In a brand-new play about the stress of penalties at the National Theatre, Joseph Fiennes will portray Gareth Southgate, manager of England's men's football team.
Dear England, according to author James Graham, will highlight the "gentle revolution" Southgate has brought about in the team's culture.
It is motivated by Southgate's development and how he has contributed to shifting ideas of masculinity since his infamous penalty miss for England in 1996.
Graham wants to investigate "the national identity of a football team.".
The award-winning author told BBC News, "I think what has happened to the men's England football team over the past six years has been quietly extraordinary.
Although it has been working quietly in the background, Gareth's gentle revolution is only now beginning to make sense to us. ".
According to Graham, Southgate assumed the position in 2016 when the England team was at its "absolute lowest ebb," during an "existential crisis about why we'd lost our way," and in the wake of the Brexit vote.
With the assistance of psychologist Pippa Grange, the new manager started to "ask big questions about identity" and how his players could shed the weight of the past, particularly given England's dismal track record in penalty shootouts.
The writer explained, "What makes it Shakespearean obviously it goes back to his moment in [Euro] 1996, when he felt all the weight of that history, the pressure, and the expectations on the moment that he missed that penalty.
The English football team's penalty shootout curse is broken by him 22 years later, enabling them to win a World Cup penalty shootout for the first time. ".
Graham added that the documentary Dear England, which gets its name from an open letter Southgate wrote to England supporters in 2021, will also discuss some of the "ghosts and demons" of recent history, specifically the racial abuse experienced by England players who missed penalties at Euro 2020.
In June, the play will begin performances at the National's Olivier Theatre.
While the producers haven't yet cast the roles of players like Marcus Rashford and Harry Kane, they have called upon one well-known international name in the form of Hollywood actor Fiennes.
The 52-year-old Englishman actor, like Southgate, was nominated for a Bafta for his portrayal of Shakespeare in the Oscar-winning movie Shakespeare in Love. He has also appeared in The Handmaid's Tale.
Graham remarked, "Joseph is one of our best actors, and he hasn't been on stage in a while.
He, I, and the director sort of jokingly said, "Normally, Henry V or King Lear would be your return to the stage instead of Gareth!
But I do believe that the unlikely character of Gareth Southgate gives it that scale, that epic quality, and his journey. I'm hoping that was Joseph's appeal for the role. ".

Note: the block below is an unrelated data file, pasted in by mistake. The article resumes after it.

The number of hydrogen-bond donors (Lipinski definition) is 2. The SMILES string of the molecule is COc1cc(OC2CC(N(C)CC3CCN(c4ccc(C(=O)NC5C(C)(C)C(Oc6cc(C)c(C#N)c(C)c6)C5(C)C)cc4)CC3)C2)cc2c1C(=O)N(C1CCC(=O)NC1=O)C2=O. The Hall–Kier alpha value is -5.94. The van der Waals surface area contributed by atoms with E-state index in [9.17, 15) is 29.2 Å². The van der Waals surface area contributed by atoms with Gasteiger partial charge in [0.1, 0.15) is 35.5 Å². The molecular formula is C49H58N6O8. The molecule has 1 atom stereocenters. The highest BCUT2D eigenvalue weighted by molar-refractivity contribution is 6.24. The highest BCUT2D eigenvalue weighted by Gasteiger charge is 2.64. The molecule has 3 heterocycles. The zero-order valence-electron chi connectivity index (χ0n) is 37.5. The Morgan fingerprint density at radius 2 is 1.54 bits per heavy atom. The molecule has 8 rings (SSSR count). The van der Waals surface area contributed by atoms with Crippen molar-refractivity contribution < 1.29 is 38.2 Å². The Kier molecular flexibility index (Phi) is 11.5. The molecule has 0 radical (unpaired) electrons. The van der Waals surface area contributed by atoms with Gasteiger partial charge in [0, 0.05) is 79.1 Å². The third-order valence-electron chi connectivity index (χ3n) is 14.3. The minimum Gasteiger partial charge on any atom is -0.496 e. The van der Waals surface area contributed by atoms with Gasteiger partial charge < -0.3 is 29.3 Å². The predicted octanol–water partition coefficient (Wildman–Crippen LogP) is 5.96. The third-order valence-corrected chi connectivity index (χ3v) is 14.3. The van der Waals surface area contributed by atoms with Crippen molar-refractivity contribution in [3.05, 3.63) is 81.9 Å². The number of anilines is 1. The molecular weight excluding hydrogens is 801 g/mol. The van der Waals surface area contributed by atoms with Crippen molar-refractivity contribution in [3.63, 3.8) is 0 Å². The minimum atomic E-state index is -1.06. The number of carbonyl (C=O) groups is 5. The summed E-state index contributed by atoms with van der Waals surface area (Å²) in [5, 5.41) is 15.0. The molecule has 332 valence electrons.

Other works by Graham include the critically acclaimed Sherwood TV series as well as the Who Wants to be a Millionaire coughing scandal-inspired play Quiz.
For the first time in ten years—since he performed his This House—he will be performing at the National Theatre in Dear England.
He said, "I feel that pressure.". "Putting the national game on stage at the National Theatre is obviously quite presumptuous, so I can understand how the players and Gareth must feel in terms of expectation.
"But it all feels doable with the team we've surrounded ourselves with. ".
Rupert Goold will helm Dear England, which Rufus Norris, artistic director of the National Theatre, called "a captivating examination into the complex psychology of the much-loved beautiful game.".
Even though Graham claimed that he and his production team had their own private discussions, the Football Association declined to comment on the new play.
The performance will take place six months after England was eliminated by France in the World Cup quarterfinals after Kane missed a late penalty. According to Southgate, he will continue leading England until after Euro 2024.
Graham remarked that it's "great to be writing a story that hasn't finished.". "When I was sitting there in the pub watching England exit the last World Cup, it was a multitude of conflicting feelings.
Because I was obviously anticipating the resolution of my story, as I sat there with my friends mourning England's defeat, I was also asking myself, "What does it mean for my story? What does it say about their journey? Is this good? Is this bad?".
"Since none of my friends in the room knew I was working on this play, I imagine they were perplexed as to why I was sitting there quietly, staring into my beer, trying to make sense of it all. ".
The Crucible, directed by Lyndsey Turner, will move this summer to the Gielgud Theatre in the West End, according to the National Theatre.
From 10 June to 11 August, Dear England will be performed at the National Theatre. On March 9, tickets go on sale.